Be smart about IP

Written by: Chris Menon Posted: 27/09/2017

IP illoIf you’re convinced you’ve just invented the next big thing, you’d best make sure you protect your intellectual property

The increasing pace of technological advances means intellectual property (IP) – the ownership of creative output rather than physical objects – is a key battleground for competitors across many different industries. And protecting it requires planning, because in the event of infringement, litigation can take years and be very costly.

Apple and Samsung have been slugging it out for six years over alleged infringements of patents and trademarks (see panel overleaf). Meanwhile, in an unrelated lawsuit that began in 2014, accusing Facebook and Oculus of copyright infringement, ZeniMax Media recently won a US$500 million legal judgment against Oculus, though the latter has asked for a new trial.

Disputes over intellectual property aren’t a recent phenomenon – the concept of protecting novel designs goes back to the ancient Greeks. While in Ireland in the sixth century, Saint Columba copied a psalter he’d borrowed from Saint Finian, sparking an argument over copyright that precipitated the Battle of Cúl Dreimhne (Battle of the Book) in which 3,000 folk died.

IP, at its broadest, encompasses inventions, designs, artistic works, logos, names, computer programs and databases. As Sandra Duerden, a Senior Associate and intellectual property law specialist at law firm Mourant Ozannes, explains: “More or less any idea that can be represented physically is potentially capable of some form of protection.”  

All around us

Thus, we’re surrounded by IP, from the toothpaste we use to brush our teeth and the bottled water we drink, to the websites we visit and the branded clothes we wear.

Some obscure and unexpected things can also fall under IP protection. Matthew Hives, a Director at One Stop IP, points out that the song ‘Happy Birthday to You’ is protected by an artist copyright – and in the US, ‘Santa Claus’ and ‘Merry Christmas’ are both covered by trademarks.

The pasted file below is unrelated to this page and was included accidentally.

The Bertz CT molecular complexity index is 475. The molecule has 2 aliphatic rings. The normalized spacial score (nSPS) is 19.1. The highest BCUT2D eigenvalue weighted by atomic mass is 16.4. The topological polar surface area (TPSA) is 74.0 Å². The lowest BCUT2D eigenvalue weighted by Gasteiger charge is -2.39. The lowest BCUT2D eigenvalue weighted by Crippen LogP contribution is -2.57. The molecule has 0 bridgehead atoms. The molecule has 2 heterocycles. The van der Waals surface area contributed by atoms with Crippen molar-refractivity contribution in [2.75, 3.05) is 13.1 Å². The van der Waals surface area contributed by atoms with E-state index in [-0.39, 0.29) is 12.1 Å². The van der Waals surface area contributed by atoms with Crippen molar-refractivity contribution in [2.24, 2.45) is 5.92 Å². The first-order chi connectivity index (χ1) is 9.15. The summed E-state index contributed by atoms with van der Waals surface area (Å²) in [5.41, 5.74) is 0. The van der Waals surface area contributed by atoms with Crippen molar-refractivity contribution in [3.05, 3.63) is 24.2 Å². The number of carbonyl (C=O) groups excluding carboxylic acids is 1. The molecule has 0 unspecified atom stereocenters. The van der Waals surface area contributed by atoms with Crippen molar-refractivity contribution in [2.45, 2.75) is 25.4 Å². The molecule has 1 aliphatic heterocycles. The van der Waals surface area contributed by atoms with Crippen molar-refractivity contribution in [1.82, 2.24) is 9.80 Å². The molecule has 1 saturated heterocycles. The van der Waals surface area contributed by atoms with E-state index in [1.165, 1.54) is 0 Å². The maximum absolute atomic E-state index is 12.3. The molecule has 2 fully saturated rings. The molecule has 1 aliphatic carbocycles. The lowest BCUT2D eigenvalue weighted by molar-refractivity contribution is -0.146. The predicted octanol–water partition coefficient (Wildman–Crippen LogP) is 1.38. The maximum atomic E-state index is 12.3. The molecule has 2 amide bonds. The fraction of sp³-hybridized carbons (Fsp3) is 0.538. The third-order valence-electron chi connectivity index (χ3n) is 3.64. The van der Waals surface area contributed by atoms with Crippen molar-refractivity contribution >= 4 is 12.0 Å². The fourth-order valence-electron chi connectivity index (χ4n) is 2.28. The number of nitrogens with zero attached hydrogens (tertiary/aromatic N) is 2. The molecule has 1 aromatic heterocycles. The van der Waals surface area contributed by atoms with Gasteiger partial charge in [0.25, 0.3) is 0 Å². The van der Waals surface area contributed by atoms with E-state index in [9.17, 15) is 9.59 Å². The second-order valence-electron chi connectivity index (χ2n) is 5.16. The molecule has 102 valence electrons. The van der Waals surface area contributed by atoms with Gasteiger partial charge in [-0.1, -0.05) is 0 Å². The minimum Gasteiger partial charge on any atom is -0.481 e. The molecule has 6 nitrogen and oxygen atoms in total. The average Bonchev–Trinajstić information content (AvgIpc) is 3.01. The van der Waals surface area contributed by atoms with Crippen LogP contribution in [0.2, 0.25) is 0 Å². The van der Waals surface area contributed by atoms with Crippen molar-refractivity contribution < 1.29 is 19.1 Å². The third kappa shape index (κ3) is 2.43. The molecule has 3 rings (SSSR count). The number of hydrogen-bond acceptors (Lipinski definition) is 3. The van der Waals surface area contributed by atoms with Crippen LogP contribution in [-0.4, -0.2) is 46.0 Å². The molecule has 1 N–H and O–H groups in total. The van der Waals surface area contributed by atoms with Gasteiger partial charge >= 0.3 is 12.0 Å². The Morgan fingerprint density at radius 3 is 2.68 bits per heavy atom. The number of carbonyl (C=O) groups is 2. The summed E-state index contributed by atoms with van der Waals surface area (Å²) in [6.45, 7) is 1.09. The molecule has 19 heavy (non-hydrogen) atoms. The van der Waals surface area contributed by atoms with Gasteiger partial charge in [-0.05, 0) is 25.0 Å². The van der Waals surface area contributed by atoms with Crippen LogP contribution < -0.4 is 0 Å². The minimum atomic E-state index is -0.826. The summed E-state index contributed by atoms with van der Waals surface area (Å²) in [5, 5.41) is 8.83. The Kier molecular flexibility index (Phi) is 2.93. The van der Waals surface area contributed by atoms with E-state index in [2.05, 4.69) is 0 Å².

However, as Duerden stresses: “An idea itself can’t be protected. Instead, a combination of the different forms of IP rights may be used to protect different aspects of your idea or concept. What IP law protects is the identifiable expression of your idea.”

There are a range of IP rights, as Elaine Grey, a Partner at Carey Olsen, explains: “Most people have heard of trademarks, which protect your brand and act as a badge of origin – much like the cattle brand, which is where the word comes from; copyright, which regulates who can copy artistic and literary works; and patents, which protect inventions. There are also design rights, plant breeder rights and indicators of geographical origin. 

“And new IP rights are still being created, as Guernsey did with the world’s first registered image right, which is aimed at stopping unfair exploitation of a person’s image, characteristics or likeness.”

Some IP rights arise automatically – such as copyright – as soon as a distinctive idea finds creative expression. Other rights must be registered in order to provide protection. According to Duerden, “These include registered designs – which provide protection for 2D and 3D designs – trademarks and patents.”

Too little too late

Generally, larger companies are more adept at protecting their IP, whereas smaller firms tend to view it as a cost without any reward, only realising its importance when there’s a problem. 

“It’s very often too late by then, and you can quickly find that your invention is no longer eligible for patent protection, someone else has registered your brand name as a trademark or domain name, or you’ve inadvertently been infringing someone else’s IP,” explains Duerden. “In these cases, the costs in lost sales and putting things right can dwarf the cost of doing proper due diligence and protecting your IP from the outset.

“Of course, the other side of IP protection is that IP rights are assets that can be used to generate income. By proper management and, where necessary, registration of its IP rights, a business can sell or license them to others.”

Seeing Machines, for instance, has successfully licensed its eye-tracking technology to global behemoths Caterpillar and General Motors. It relies on trade secret and patent protection for its technology innovations. 

As its Chief Technology Officer, Timothy Edwards, explains: “We decide on a case-by-case basis which innovations to place into the patent system and which to hold confidentially. In terms of competition, we would assert our patent rights when appropriate to mitigate against unlicensed or undesired use by third parties.